> > >> randomly get adopted into packs.
> > >
> > > Can you provide a URL for these statements? It's been a while since I
> > > read up on the subject.
> > https://pubs.er.usgs.gov/publication/5210739
> > http://zbs.bialowieza.pl/g2/pdf/1495.pdf
> > >> The upshot of the Nature article is that humans are about six times
> > >> more likely than the average mammal to die by the actions of a member
> > >> our own species. Based upon paleontological and archaelogical evidence
> > >> during the Stone Age about 3.5% of humans died by the hand of another
> > >> human. This fluctuates throughout history, with a maximum during the
> > >> middle ages where approximately 12% of humans died by another's hand.
> > >
> > > Some places much higher
> > > https://en.wikipedia.org/wiki/War_Before_Civilization
> > >From what I have been able to gather, Keeley's claims in "War Before
> > Civilization" rest more on the behavior of tribes that remained
> > isolationist all the way into the 20th century. That likely means there
> > would a heavy bias toward xenophobia. The only ancient evidence he touts
> > are remains from a single grave site in the Sudan. From what I have been
> > able to gather independently from this source:
> > "The most ancient clear-cut evidence of deadly group violence is a mass
> > grave, estimated to be 13,000 years old, found in the Jebel Sahaba region
> > of the Sudan, near the Nile River. Of the 59 skeletons in the grave, 24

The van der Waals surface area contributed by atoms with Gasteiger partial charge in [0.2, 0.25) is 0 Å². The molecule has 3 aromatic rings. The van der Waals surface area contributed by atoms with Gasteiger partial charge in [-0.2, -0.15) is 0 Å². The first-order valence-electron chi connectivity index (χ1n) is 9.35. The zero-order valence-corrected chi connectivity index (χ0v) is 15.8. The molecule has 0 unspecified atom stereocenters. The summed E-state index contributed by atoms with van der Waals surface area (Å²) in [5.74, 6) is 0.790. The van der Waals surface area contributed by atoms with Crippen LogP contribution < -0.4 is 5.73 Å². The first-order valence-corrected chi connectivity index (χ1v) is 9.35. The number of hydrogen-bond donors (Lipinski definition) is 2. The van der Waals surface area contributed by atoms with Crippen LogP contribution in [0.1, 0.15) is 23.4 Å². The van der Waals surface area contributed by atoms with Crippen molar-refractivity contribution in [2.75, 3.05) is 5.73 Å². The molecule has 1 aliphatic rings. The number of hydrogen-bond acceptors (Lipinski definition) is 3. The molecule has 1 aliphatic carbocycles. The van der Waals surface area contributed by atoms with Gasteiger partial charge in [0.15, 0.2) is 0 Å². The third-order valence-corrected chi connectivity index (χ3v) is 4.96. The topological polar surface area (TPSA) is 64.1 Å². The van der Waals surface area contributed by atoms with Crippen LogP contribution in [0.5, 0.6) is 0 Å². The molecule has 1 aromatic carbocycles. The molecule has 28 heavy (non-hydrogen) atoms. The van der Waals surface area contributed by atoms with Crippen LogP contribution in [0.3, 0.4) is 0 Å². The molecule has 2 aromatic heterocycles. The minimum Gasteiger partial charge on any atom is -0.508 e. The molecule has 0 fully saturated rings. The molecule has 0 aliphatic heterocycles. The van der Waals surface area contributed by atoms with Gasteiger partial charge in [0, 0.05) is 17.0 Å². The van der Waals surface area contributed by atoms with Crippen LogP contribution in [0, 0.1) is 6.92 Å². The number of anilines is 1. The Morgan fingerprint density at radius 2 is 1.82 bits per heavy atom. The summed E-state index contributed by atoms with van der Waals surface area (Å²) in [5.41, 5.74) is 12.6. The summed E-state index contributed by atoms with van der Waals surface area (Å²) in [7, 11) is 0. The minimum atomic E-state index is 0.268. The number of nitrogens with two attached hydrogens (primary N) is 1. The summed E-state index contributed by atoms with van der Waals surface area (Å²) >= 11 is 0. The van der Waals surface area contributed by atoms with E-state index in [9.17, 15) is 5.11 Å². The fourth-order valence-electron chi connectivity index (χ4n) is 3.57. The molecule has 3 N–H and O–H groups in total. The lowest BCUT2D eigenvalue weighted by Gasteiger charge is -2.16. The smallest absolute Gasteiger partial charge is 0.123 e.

> > bear marks of violence, such as hack marks and embedded stone points."
> > So the only hard evidence Keeley has is 59 skeletons 24 of which were
> > killed by violence.
> He has a lot more:
> For example, at Crow Creek in South Dakota, archaeologists found a
> mass grave containing the remains of more than 500 men, women, and
> children who had been slaughtered, scalped, and mutilated during an
> attack on their village a century and a half before Columbus's arrival
> (ca. 1325 AD). The Crow Creek massacre seems to have occurred just
> when the village's fortifications were being rebuilt. All the houses
> were burned, and most of the inhabitants were murdered. This death
> toll represented more than 60% of the village's population, estimated
> from the number of houses to have been about 800. The survivors appear
> to have been primarily young women, as their skeletons are
> underrepresented among the bones; if so, they were probably taken away
> as captives. Certainly, the site was deserted for some time after the
> attack because the bodies evidently remained exposed to scavenging
> animals for a few weeks before burial. In other words, this whole
> village was annihilated in a single attack and never reoccupied.
> > On the other hand, one planet can only sustain so many of us sacred
> > monkeys when even the insects are dying. So we are going to have to make
> > some tough choices soon. But a war to thin the herd is not the best or
> > only option.
> I would really like to know what you consider other options.